In the study of land plants it is generally agreed upon that evolution began with aquatic green algae. Initially these plants were thought to resemble modern Bryophytes, and eventually they became the plethora of species present today. As an evolutionary step, modern Bryophytes provide key insight into several developments plants took on when they moved from an aquatic environment to a dry one. These developments include: adaptation to fluctuating temperatures on land, efficient access to water, access to gasses (such as CO2) and other nutrients, and reproductive interactions. By observing plants from the transects, a small survey of land plants was conducted in order to identify the aforementioned key evolutionary features that have allowed plants to succeed as they are today.


Before looking for specific plants to sample, a gallon sized Ziploc bag was filled with leaf litter (about 500 grams) to be used for the Berlese funnel. Samples from five different plants were taken from the transect. The location of each plant was detailed, and photographs were taken. The samples and the leaf litter were returned to lab for identification. The Berlese funnel was set up by pouring 25 mL of a 50:50 ethanol/water solution into a tube. The tube was taped to the bottom of a funnel, which had a piece of screening material fit into the bottom. The leaf litter was placed into the funnel. The funnel and ethanol filled tube were set up on a ring stand underneath a 40-watt lamp. All of this was covered with foil and allowed to sit. No seeds were collected.


The table below details the specifics of the five plant samples taken from the transect.

Table1Lab4 jel.png

As Table 1 demonstrates, all but one of the samples were dicots, they all shared similar specialized structures such as stomata and waxy leaves, and they all reproduced using pollen. Most of the plants were also perennial, flowering plants. The diagram below shows the location where each plant sample was taken from.

Diagram1Lab4 jel.png

     The images below show the plants as they were found in the transect.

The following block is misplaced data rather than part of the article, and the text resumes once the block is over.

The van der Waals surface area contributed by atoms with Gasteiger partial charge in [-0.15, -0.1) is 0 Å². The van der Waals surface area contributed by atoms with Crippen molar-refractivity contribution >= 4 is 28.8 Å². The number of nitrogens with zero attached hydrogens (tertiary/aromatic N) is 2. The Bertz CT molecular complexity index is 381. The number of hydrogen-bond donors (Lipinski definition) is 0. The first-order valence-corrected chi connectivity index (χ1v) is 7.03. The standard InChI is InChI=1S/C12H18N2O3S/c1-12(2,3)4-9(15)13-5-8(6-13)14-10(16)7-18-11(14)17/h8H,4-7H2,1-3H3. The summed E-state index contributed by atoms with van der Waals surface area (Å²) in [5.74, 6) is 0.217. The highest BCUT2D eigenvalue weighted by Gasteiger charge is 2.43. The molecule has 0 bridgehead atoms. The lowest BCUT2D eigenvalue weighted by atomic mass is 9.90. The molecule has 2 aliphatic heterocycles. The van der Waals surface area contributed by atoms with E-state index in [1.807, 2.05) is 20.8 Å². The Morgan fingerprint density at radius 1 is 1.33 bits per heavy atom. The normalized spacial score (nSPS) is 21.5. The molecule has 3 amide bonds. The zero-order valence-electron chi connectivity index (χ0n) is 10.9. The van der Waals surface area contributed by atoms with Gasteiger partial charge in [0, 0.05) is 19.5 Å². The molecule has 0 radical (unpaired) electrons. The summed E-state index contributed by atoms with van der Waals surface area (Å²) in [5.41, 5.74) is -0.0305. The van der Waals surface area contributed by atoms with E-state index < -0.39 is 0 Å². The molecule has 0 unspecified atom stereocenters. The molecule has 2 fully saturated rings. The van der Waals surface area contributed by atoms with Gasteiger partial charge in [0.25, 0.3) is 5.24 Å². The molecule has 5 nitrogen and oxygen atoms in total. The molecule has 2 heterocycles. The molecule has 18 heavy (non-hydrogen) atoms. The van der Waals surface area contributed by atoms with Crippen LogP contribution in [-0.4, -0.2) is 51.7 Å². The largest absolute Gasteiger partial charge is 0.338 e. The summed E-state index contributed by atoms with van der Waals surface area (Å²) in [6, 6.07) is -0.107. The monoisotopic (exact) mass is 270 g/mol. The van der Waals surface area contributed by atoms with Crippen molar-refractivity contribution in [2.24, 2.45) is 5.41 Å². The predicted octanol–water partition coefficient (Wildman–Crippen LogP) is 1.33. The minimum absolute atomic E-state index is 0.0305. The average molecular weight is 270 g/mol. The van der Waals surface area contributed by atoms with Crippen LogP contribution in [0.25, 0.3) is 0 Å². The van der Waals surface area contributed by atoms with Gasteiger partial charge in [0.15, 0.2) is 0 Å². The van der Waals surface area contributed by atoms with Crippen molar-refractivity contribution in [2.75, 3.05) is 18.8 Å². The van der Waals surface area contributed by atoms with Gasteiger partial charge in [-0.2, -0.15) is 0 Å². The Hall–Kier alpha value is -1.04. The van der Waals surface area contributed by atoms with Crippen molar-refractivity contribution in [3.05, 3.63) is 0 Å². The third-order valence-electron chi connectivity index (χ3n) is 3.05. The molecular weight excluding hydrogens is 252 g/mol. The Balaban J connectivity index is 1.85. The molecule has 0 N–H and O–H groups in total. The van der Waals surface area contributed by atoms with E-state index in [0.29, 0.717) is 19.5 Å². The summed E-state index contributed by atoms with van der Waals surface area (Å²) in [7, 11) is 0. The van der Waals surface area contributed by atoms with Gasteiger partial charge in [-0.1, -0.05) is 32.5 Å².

Image 1: Broad leafed plantain

Plant1Lab4 jel.jpeg

Image 2: White clover

Plant2Lab4 jel.jpeg

Image 3: Japanese pagoda tree

Plant3Lab4 jel.jpeg

Image 4: Flat weed

Plant4Lab4 jel.jpeg

Image 5: Crabgrass

Plant5Lab4 jel.jpg


Although only two of the plants had flowers, all but the crabgrass are known to flower at certain times of year. Thus, their reproductive methods were identified. All of the plants possessed waxy leaves, or a cuticle, which indicates they all have stomata and guard cells to control water and gas exchange. Finally, while the root structures were not unearthed, it is safe to assume that they all have efficient arrangements that allow for nutrient uptake. In taking a close look at five land plants, not only were shared characteristics identified, a range of diversity was also taken into account. Because the transect in question is relatively homogenous, it was not surprising that many of the plants had similar vascularization, specialized structures, and methods of reproduction. It is also not surprising that many of them were classified as weeds. JL

July 7, 2015 Identifying and Studying Bacteria


In keeping with the study of prokaryotic, unicellular organisms, the focus of this lab was to observe members of the Domain Bacteria, to look at their morphological characteristics, and to observe naturally occurring antibiotic resistance in bacteria. In addition to bacteria, organisms from the Domain Archaea are also prokaryotic. However, these organisms tend to grow in extreme environments such as in Yellowstone National Park. It is not likely that there will be any organisms from Archaea present in this study. The bacteria that will be studied during this lab were cultured from the hay infusion using a series of serial dilutions that were plated on either an antibiotic positive or an antibiotic negative nutrient agar plate. The hay infusion was also allowed to continue its own culturing process. It may be hypothesized that the hay infusion will change in appearance and smell as time goes one and more microorganisms are allowed to grow.


Two serial dilutions were prepared and plated. One set was plated on nutrient agar containing tetracycline. One was plated on nutrient agar with no antibiotic. The dilutions were incubated at room temperature for five days. After the incubation period, the plates were observed and dilution results were recorded. Further analysis was conducted by isolating four bacterial samples from the 10-9 dilution (two from the tetracycline positive plates and two from the tetracycline negative plates). Wet mount and gram staining procedures were conducted on each sample. Set up for a PCR 16S sequence was then prepared by transferring a single colony of bacteria into 25μL of master mix with 0.5 μL of primer. The primer-mix solution was then placed in a water bath.


Before beginning observations of the bacteria, it was noted that the hay infusion culture was not as murky as it had been previously. There seemed to be more growth on the top, and there was still a thick layer of sediment at the bottom. It had also taken on a stronger odor of rust and sewer. The two tables below detail the results from the observations of the nutrient agar plates as well as the gram staining procedure.